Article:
Perhaps the team’s best success yet came two years ago when SWTC began a laboratory science technician program in response to the growth in the food manufacturing industry. With a concentration of both large and small food production companies in the area, the call came for food science technicians to test the products. “Employers came to us and said, ‘We’ve got jobs and we need people,’” Tucker said.
SWTC already had a medical laboratory technician program, but while there’s some overlap of baseline skills, the food science technician job would require more specialization, unique training, and different equipment.
So Tucker’s first step was to substantiate the need. Her team considered the food manufacturing industry as a whole, then scrutinized the occupations—and discovered a surprising truth. The demand for food science technicians was acute enough that lab technicians working in the medical industry were crossing over to retrain and work in the food industry.
“There’s demand for both kinds of technicians,” Tucker said. “That sealed the proof that a specialized program would prepare students for waiting jobs.”
Next, the team pulled the top requested skills on job postings, examined the skills provided by similar programs at sister colleges, and shared all of these with employers, who confirmed which skills were truly needed. In this way, SWTC homed in on the exact skills the new program should train for.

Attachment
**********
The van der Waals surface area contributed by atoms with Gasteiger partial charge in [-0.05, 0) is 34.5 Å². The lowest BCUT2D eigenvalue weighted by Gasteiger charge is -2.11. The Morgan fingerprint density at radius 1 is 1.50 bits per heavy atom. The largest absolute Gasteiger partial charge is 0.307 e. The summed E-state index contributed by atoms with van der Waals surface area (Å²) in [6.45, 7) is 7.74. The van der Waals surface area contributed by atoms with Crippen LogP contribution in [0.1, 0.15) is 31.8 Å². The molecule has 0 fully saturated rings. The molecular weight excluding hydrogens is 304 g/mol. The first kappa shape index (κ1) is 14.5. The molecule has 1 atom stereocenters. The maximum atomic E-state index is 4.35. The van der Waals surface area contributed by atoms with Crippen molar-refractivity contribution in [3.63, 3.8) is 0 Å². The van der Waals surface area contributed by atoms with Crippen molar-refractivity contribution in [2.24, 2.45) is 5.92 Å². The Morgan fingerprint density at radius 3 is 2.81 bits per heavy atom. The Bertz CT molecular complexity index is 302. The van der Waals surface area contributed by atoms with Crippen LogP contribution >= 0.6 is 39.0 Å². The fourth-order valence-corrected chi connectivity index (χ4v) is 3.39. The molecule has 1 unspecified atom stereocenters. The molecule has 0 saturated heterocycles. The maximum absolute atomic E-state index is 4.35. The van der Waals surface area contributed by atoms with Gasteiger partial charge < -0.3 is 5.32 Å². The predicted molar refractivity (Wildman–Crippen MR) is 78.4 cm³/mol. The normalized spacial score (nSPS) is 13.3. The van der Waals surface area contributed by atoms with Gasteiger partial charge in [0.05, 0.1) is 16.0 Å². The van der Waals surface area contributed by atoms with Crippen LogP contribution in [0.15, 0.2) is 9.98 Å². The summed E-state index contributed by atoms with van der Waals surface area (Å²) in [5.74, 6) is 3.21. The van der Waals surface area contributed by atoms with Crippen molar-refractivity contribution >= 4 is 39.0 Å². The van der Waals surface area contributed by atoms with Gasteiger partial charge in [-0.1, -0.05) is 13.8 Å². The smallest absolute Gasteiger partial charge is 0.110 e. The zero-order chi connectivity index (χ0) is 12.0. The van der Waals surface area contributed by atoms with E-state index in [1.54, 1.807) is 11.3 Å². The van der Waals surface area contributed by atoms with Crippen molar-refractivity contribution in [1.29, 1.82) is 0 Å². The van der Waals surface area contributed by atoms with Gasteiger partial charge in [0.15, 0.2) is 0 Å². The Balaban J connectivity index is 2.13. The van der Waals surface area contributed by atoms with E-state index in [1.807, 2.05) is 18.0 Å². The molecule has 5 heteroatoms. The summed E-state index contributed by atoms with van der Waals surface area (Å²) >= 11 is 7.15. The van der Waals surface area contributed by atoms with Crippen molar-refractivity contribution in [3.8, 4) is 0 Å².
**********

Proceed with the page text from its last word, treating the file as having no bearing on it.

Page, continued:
Since launching the laboratory science program, SWTC has teamed up with manufacturers to educate prospective students on the career opportunities in this somewhat unfamiliar, under-appreciated industry. Students are skittish of the unknown, so the college has coordinated helpful tours of food manufacturing facilities so that students might observe a day in the life of real technicians. “They actually see multiple jobs that we train for right there—not just lab technicians,” Tucker said.
A More Data-Centric Campus
SWTC’s program review process has borne fruit in unexpected places. Over several years, the attitude of the college system as a whole has grown more data-centric. In the past, the faculty used to come to Tucker’s department with ready-made decisions, requesting data to back them up. Now it’s the other way around: Faculty request data in order to make better decisions.
“One dean came to our department, asking for a gap analysis to see what the next program might be,” said Mandy Henkel, research analyst. “We’re getting more requests like that. They see the value of data and of the work we’re doing, and that’s very rewarding.”
As Loy noted, the team’s greatest asset is a solid understanding of how best to serve the region, thanks to data. “We’re all proficient in it,” she said. “Timeliness is everything. We can get answers to people.”
The best part of their work? Seeing data produce such a positive impact across the school. Programs are in shape. Students get the training they need. Employers know where to find the right talent.
“I’m so happy to have Emsi data on the ground level,” Tucker said. “We couldn’t do our jobs without it.”